Hello, children. Do you think winter is boring? Ah, but that's because you haven't kept your eyes peeled and noticed just how much is going on in nature! Yes, it's time for another nature ramble, so put on a scarf and gloves, get stuck into a pair of stout boots, and let's accompany Uncle Geoffrey as he goes out and about with his favourite nephew and niece, Robert and Susan.
"Not much doing this time of year, Uncle Geoffrey," said Robert, as they shivered along the lane, and climbed the stile into the field. "Why don't we go back home and curl up in front of the fire with a nice David Attenborough wildlife DVD?"
Uncle Geoffrey's lip curled at the thought of that boyish, globetrotting knight. Some people had all the luck...
"Sir David doesn't know everything," said Uncle Geoffrey. "Oh, he's very good on easy things like the rainforest canopy, and penguins in the Antarctic, but put him down in Wiltshire on a cold January day, and what could he show you? Whereas, if we use our eyes properly ..."
He looked round him. There must be a few birds, surely. A fallen tree, perhaps. Some old hedgerow fruit...
"Great time of year for mud, Uncle Geoffrey," said Susan. "Look at your boots. They've both accumulated about two inches of mud. You're walking a lot taller than usual."
It was true. It was a bit like walking on very small stilts.
"That's because you're sticking to the path," said Robert. "Muddiest bit of the field there is." That was true, too. Without thinking, Uncle Geoffrey had kept to the footpath across the field and Robert and Susan were walking on the grass. That's why he was making such heavy weather of it, and they were making such good headway.
"What beats me is why the animals make this path in the first place," said Robert. "You can see from the prints that it's the way the cows and sheep come. It's weird, the way farm animals follow each other down the same track, like ramblers following Janet Street-Porter in single file."
"Yes," said Susan. "When you would expect them to spread out in a long straggly line, like a cordon of constables tramping across the moorlands looking for an escaped murderer."
"You never see a copper on the beat on the moorlands any more," said Robert. "In my day you'd pass a copper every five minutes on the moors. He'd tip his hat and say, 'Good morning, young sir.' "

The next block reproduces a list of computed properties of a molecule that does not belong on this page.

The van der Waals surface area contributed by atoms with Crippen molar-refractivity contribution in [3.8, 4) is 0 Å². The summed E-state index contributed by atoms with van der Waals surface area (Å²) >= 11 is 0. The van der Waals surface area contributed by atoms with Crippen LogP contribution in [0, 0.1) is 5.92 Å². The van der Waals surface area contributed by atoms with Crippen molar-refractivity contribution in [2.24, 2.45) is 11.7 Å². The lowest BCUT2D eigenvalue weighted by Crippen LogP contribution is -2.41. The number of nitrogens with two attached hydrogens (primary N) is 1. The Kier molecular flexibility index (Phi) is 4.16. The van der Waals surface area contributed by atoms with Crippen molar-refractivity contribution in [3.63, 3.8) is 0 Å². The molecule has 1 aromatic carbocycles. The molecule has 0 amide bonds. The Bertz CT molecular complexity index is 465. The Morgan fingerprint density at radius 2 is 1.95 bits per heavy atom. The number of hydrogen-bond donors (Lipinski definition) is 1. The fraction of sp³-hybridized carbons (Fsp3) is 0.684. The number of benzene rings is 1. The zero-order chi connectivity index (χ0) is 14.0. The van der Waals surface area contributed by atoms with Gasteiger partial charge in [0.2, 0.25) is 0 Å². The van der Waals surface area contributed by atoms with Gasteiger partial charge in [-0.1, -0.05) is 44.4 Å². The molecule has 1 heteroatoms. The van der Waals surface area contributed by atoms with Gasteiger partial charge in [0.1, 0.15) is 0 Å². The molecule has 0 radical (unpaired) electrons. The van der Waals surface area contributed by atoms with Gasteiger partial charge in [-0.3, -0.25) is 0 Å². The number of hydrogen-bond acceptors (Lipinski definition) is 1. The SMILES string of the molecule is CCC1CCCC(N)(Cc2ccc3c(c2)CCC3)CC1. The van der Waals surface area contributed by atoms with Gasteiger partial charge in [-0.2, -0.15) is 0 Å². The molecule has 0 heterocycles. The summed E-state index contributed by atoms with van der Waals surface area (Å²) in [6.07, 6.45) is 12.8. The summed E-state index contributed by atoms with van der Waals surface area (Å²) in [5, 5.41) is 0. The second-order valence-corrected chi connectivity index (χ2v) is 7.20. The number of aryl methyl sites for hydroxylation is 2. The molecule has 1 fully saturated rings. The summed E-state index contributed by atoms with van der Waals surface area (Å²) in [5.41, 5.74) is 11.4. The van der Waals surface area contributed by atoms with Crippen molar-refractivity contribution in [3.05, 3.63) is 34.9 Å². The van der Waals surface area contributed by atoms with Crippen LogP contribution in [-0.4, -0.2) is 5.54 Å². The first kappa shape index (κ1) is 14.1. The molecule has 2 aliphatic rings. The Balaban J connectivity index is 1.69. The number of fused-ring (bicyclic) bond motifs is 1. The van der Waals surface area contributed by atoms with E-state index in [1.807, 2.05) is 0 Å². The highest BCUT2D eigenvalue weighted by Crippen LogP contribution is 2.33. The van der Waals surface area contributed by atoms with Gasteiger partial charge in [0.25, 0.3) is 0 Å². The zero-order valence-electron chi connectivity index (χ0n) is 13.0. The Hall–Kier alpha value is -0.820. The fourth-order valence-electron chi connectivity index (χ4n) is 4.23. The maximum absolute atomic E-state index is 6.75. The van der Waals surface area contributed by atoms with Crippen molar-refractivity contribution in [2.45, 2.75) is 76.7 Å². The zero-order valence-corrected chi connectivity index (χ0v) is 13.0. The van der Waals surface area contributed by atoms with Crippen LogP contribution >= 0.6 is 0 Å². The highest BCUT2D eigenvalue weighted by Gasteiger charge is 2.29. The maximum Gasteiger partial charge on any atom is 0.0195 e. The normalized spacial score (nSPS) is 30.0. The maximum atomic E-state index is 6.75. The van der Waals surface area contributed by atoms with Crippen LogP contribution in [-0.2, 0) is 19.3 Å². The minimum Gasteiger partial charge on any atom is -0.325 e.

"Then box your ears and send you home," said Susan. "And you'd never go scrumping for mushrooms again."
"What a lot of rot!" said Uncle Geoffrey.
They stared at him in mock amazement. "Were you never young, Uncle Geoffrey?" said Robert.
"I don't believe I was ever was," he confessed. "I think I was always old, but in a young person's body. Hold on," he added, pausing to kick his boots against a post. "Just going to get rid of some of this mud."
"I met an old gardener once," said Robert, "who told me he had been trained as a lad to clean his boots and his spade every time he went from one flower bed to another, for fear of taking seeds in the mud to the wrong place."
"As if you could take seeds to the wrong place in nature!" scoffed Susan. "Nature sows its seed where and when it can. Nature is profligate! Nature is randy!"
"Whereas the world of the garden is a world of eugenics and racial breeding," said Robert. "A garden is a sex laboratory, where all gardeners should wear white coats as they lean over the evil experiments in their beds."
"If a garden is a sex lab, then I suppose nature must be a red light area," said Susan. "What do you think, Uncle Geoffrey?"
Uncle Geoffrey felt that he would like to cash in his nephew and niece for any two of the children from Swallows and Amazons, but thought that it might be a bad time to say so, and spent the rest of the walk in sulky silence.
Join us for another nature walk soon, children!Reuse content